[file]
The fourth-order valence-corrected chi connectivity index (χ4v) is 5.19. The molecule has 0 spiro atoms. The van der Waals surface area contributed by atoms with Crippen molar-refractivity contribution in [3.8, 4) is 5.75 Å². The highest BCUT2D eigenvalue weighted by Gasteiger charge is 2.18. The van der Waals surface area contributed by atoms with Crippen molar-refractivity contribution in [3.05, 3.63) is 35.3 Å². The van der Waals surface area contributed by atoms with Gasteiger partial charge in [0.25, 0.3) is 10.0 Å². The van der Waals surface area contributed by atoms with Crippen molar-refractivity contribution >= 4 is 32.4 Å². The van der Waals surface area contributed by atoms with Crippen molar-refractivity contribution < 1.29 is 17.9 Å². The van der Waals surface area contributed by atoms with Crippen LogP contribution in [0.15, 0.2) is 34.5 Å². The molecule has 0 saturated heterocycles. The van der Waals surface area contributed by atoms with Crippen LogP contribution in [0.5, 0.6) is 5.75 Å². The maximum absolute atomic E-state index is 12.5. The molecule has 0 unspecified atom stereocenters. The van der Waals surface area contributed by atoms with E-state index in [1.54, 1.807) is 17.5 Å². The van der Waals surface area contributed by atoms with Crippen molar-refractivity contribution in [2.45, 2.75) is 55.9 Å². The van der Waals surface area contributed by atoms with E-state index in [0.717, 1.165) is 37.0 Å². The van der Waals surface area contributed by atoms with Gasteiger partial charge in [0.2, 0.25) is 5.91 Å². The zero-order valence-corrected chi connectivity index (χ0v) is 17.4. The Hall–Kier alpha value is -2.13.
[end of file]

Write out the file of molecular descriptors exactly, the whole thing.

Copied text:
The fourth-order valence-corrected chi connectivity index (χ4v) is 5.19. The molecule has 0 spiro atoms. The van der Waals surface area contributed by atoms with Crippen molar-refractivity contribution in [3.8, 4) is 5.75 Å². The highest BCUT2D eigenvalue weighted by Gasteiger charge is 2.18. The van der Waals surface area contributed by atoms with Crippen molar-refractivity contribution in [3.05, 3.63) is 35.3 Å². The van der Waals surface area contributed by atoms with Gasteiger partial charge in [0.25, 0.3) is 10.0 Å². The van der Waals surface area contributed by atoms with Crippen molar-refractivity contribution >= 4 is 32.4 Å². The van der Waals surface area contributed by atoms with Crippen molar-refractivity contribution < 1.29 is 17.9 Å². The van der Waals surface area contributed by atoms with Crippen LogP contribution in [0.15, 0.2) is 34.5 Å². The molecule has 0 saturated heterocycles. The van der Waals surface area contributed by atoms with Crippen LogP contribution in [0.5, 0.6) is 5.75 Å². The maximum absolute atomic E-state index is 12.5. The molecule has 0 unspecified atom stereocenters. The van der Waals surface area contributed by atoms with E-state index in [1.54, 1.807) is 17.5 Å². The van der Waals surface area contributed by atoms with Crippen molar-refractivity contribution in [2.45, 2.75) is 55.9 Å². The van der Waals surface area contributed by atoms with E-state index in [0.717, 1.165) is 37.0 Å². The van der Waals surface area contributed by atoms with Gasteiger partial charge in [0.2, 0.25) is 5.91 Å². The zero-order valence-corrected chi connectivity index (χ0v) is 17.4. The Hall–Kier alpha value is -2.13.